AFJ releases report on Coleman-Bey v. Tollefson
The full report is available here
WASHINGTON, D.C., February 19, 2015: “The future of inmate justice” is on the line in a case that goes before the United States Supreme Court next week, according to a new report from Alliance for Justice.
“Prisoners facing brutality, overcrowding and abysmal health care have had one obstacle after another thrown in the way of their efforts to get justice,” said AFJ President Nan Aron. “Now the Supreme Court will address a law that can keep those locked in our prisons serving punishment for their crimes locked out of the courts when they face cruel and inhumane treatment behind bars.”
At issue is a provision of the Orwellian titled “Prison Litigation Reform Act” (PLRA). The law was passed after a smear campaign in which the facts in several high-profile cases were distorted to create a false narrative of lawsuit “horror stories.” It sets a series of barriers to lawsuits filed by prisoners.
Among the onerous provisions of the law is a so-called “three strikes” provision. Under that provision, depending on the grounds cited by the judge, if an inmate loses three times, then, with very limited exceptions, the inmate cannot have filing fees waived for future lawsuits. Since very few inmates can afford these costs, it effectively means they are shut out of court entirely.
But what does “three strikes” mean? In some jurisdictions, an inmate who brings just one case and loses in the trial court, on appeal and at the Supreme Court could use up all three strikes. In the case coming before the Supreme Court on Feb. 23, Coleman-Bey v. Tollefson, the inmate had his third suit dismissed, but he is appealing. When he tried to bring a fourth suit, a district court ruled that he could not have the fees waived because, even though that third case will not be final until the appellate court has ruled, Coleman-Bey has used up his “three strikes.”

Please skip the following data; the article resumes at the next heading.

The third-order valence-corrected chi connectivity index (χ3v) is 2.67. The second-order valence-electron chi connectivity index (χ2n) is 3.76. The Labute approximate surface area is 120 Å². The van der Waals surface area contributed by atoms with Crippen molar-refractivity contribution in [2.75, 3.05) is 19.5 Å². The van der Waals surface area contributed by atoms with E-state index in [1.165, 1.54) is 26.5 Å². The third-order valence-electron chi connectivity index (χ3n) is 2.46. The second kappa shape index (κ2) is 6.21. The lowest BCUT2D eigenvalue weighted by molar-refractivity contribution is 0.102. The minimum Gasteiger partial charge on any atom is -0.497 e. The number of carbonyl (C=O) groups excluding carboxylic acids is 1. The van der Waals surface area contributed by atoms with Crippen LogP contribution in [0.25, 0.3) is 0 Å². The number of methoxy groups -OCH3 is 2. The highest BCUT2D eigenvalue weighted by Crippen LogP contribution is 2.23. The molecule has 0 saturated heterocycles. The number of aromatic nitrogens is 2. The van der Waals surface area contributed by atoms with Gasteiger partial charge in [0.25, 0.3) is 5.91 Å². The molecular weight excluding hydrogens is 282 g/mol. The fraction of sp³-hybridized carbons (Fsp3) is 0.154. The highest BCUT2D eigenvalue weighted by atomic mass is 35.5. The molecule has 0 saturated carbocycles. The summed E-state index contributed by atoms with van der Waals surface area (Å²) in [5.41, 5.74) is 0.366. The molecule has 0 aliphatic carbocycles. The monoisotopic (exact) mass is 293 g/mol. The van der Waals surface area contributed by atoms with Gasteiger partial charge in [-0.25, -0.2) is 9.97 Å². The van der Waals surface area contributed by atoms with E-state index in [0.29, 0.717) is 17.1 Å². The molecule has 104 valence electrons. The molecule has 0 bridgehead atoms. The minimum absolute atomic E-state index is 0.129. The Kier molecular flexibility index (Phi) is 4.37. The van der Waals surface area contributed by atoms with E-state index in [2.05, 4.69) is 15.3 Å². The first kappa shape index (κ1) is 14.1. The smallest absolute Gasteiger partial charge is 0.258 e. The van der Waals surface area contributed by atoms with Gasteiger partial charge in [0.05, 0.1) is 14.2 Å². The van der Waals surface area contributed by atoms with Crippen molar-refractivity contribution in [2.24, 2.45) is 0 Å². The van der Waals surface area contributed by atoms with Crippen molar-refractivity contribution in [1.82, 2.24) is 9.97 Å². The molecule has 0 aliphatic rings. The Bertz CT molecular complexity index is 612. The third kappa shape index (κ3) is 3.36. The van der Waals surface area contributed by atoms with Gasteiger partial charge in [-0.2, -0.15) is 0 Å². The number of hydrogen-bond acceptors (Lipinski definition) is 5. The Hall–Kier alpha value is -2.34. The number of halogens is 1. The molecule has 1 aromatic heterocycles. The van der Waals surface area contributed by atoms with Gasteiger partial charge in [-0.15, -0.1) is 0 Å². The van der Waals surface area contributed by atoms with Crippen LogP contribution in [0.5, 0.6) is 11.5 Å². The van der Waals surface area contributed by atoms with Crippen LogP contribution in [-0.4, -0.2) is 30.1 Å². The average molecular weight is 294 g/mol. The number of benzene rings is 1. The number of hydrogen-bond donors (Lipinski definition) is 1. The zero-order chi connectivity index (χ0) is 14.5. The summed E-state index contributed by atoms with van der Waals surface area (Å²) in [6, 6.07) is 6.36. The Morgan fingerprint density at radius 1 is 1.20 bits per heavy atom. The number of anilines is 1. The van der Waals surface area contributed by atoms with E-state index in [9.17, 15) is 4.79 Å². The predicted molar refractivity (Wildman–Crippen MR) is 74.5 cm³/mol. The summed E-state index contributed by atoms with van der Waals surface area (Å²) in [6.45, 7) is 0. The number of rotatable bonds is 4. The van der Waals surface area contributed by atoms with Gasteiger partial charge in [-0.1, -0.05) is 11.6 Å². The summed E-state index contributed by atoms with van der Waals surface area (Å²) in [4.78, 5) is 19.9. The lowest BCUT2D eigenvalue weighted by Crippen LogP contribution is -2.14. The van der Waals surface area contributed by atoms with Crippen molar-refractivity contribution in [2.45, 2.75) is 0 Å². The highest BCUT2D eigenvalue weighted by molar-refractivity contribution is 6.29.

“This case highlights a much greater trend of lower courts expanding the PLRA to hand out strikes based on technical errors, poor timing, and reasonable arguments that end up losing,” according to AFJ’s report. “Even inmates with law degrees, not just the ‘frequent filers’ the PLRA was supposed to target, could now find themselves locked out of our civil justice system.”
“PLRA itself is a solution in search of a problem,” Aron said. “As with similar claims in so many other fields of civil litigation, the notion that courts are flooded with frivolous lawsuits by prisoners is a myth.”
The AFJ report notes that
Inmates file roughly half as many lawsuits per capita as the general public, but are successful at a similar rate. Even [when they] bring cases without lawyers, inmates have been successful in bringing and winning cases in the United States Supreme Court.
The report notes that the PLRA and its ever more restrictive interpretation are one more example of
the conservative campaign to restrict access to justice. From forced arbitration, to restricting medical malpractice claims, to overturning civil rights protections, Congress and many courts have worked to shut the courtroom doors and keep powerful wrongdoers from being held accountable. Everyday Americans, particularly our society’s most vulnerable, are losing their ability to stand up for their rights in court.
Alliance for Justice, www.afj.org believes that all Americans have the right to secure justice in the courts and to have their voices heard when government makes decisions that affect their lives. We are a national association of over 100 organizations, representing a broad array of groups committed to progressive values and the creation of an equitable, just, and free society. Through our justice programs, we lead the progressive community in the fight for a fair judiciary, and through our advocacy programs, we help nonprofits and foundations to realize their advocacy potential.